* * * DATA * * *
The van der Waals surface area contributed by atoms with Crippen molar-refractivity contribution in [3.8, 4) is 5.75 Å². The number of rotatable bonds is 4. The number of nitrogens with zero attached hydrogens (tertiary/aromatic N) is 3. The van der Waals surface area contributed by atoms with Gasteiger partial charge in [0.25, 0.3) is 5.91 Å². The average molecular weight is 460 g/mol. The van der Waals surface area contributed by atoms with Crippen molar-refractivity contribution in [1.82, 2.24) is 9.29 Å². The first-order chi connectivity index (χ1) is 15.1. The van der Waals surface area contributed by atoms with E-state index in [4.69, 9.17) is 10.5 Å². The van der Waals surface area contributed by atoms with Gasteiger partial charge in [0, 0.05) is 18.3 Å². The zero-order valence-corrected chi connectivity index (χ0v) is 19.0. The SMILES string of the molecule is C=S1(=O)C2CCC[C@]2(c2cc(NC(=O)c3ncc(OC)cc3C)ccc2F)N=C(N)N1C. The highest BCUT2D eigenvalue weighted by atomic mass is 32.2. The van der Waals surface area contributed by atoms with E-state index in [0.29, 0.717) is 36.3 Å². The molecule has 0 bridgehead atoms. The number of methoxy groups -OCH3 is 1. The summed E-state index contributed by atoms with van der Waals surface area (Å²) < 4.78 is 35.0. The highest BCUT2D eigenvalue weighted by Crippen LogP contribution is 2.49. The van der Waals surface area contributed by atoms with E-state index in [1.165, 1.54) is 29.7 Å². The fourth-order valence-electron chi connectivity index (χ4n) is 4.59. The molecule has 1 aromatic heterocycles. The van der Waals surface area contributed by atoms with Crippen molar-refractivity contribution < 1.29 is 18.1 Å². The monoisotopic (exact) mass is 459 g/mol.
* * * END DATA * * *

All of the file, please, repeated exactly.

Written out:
The van der Waals surface area contributed by atoms with Crippen molar-refractivity contribution in [3.8, 4) is 5.75 Å². The number of rotatable bonds is 4. The number of nitrogens with zero attached hydrogens (tertiary/aromatic N) is 3. The van der Waals surface area contributed by atoms with Gasteiger partial charge in [0.25, 0.3) is 5.91 Å². The average molecular weight is 460 g/mol. The van der Waals surface area contributed by atoms with Crippen molar-refractivity contribution in [1.82, 2.24) is 9.29 Å². The first-order chi connectivity index (χ1) is 15.1. The van der Waals surface area contributed by atoms with E-state index in [4.69, 9.17) is 10.5 Å². The van der Waals surface area contributed by atoms with Gasteiger partial charge in [0, 0.05) is 18.3 Å². The zero-order valence-corrected chi connectivity index (χ0v) is 19.0. The SMILES string of the molecule is C=S1(=O)C2CCC[C@]2(c2cc(NC(=O)c3ncc(OC)cc3C)ccc2F)N=C(N)N1C. The highest BCUT2D eigenvalue weighted by atomic mass is 32.2. The van der Waals surface area contributed by atoms with E-state index in [0.29, 0.717) is 36.3 Å². The molecule has 0 bridgehead atoms. The number of methoxy groups -OCH3 is 1. The summed E-state index contributed by atoms with van der Waals surface area (Å²) < 4.78 is 35.0. The highest BCUT2D eigenvalue weighted by Crippen LogP contribution is 2.49. The van der Waals surface area contributed by atoms with E-state index in [1.165, 1.54) is 29.7 Å². The fourth-order valence-electron chi connectivity index (χ4n) is 4.59. The molecule has 1 aromatic heterocycles. The van der Waals surface area contributed by atoms with Crippen molar-refractivity contribution < 1.29 is 18.1 Å². The monoisotopic (exact) mass is 459 g/mol.